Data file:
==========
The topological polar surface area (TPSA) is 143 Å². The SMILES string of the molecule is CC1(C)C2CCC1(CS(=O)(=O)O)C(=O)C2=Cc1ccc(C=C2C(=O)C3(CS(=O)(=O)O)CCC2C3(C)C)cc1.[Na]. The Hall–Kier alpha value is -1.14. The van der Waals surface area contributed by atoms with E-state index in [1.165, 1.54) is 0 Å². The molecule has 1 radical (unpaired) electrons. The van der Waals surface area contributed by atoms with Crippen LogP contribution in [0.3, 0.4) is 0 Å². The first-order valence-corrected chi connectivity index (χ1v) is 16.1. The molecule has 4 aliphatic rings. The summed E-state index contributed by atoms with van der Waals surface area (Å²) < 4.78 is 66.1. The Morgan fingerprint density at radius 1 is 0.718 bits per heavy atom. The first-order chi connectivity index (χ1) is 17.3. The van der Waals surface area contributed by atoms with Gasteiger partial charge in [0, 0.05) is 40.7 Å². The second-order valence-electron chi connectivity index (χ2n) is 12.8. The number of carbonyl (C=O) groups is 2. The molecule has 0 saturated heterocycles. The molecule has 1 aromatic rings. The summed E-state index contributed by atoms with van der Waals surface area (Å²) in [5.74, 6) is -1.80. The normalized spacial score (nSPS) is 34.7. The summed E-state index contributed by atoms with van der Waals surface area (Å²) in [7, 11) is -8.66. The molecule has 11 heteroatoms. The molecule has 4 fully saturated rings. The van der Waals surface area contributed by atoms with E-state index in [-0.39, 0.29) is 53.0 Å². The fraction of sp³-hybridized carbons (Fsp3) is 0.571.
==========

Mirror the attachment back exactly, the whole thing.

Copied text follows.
The topological polar surface area (TPSA) is 143 Å². The SMILES string of the molecule is CC1(C)C2CCC1(CS(=O)(=O)O)C(=O)C2=Cc1ccc(C=C2C(=O)C3(CS(=O)(=O)O)CCC2C3(C)C)cc1.[Na]. The Hall–Kier alpha value is -1.14. The van der Waals surface area contributed by atoms with E-state index in [1.165, 1.54) is 0 Å². The molecule has 1 radical (unpaired) electrons. The van der Waals surface area contributed by atoms with Crippen LogP contribution in [0.3, 0.4) is 0 Å². The first-order valence-corrected chi connectivity index (χ1v) is 16.1. The molecule has 4 aliphatic rings. The summed E-state index contributed by atoms with van der Waals surface area (Å²) < 4.78 is 66.1. The Morgan fingerprint density at radius 1 is 0.718 bits per heavy atom. The first-order chi connectivity index (χ1) is 17.3. The van der Waals surface area contributed by atoms with Gasteiger partial charge in [0, 0.05) is 40.7 Å². The second-order valence-electron chi connectivity index (χ2n) is 12.8. The number of carbonyl (C=O) groups is 2. The molecule has 0 saturated heterocycles. The molecule has 1 aromatic rings. The summed E-state index contributed by atoms with van der Waals surface area (Å²) in [5.74, 6) is -1.80. The normalized spacial score (nSPS) is 34.7. The summed E-state index contributed by atoms with van der Waals surface area (Å²) in [7, 11) is -8.66. The molecule has 11 heteroatoms. The molecule has 4 fully saturated rings. The van der Waals surface area contributed by atoms with E-state index in [-0.39, 0.29) is 53.0 Å². The fraction of sp³-hybridized carbons (Fsp3) is 0.571.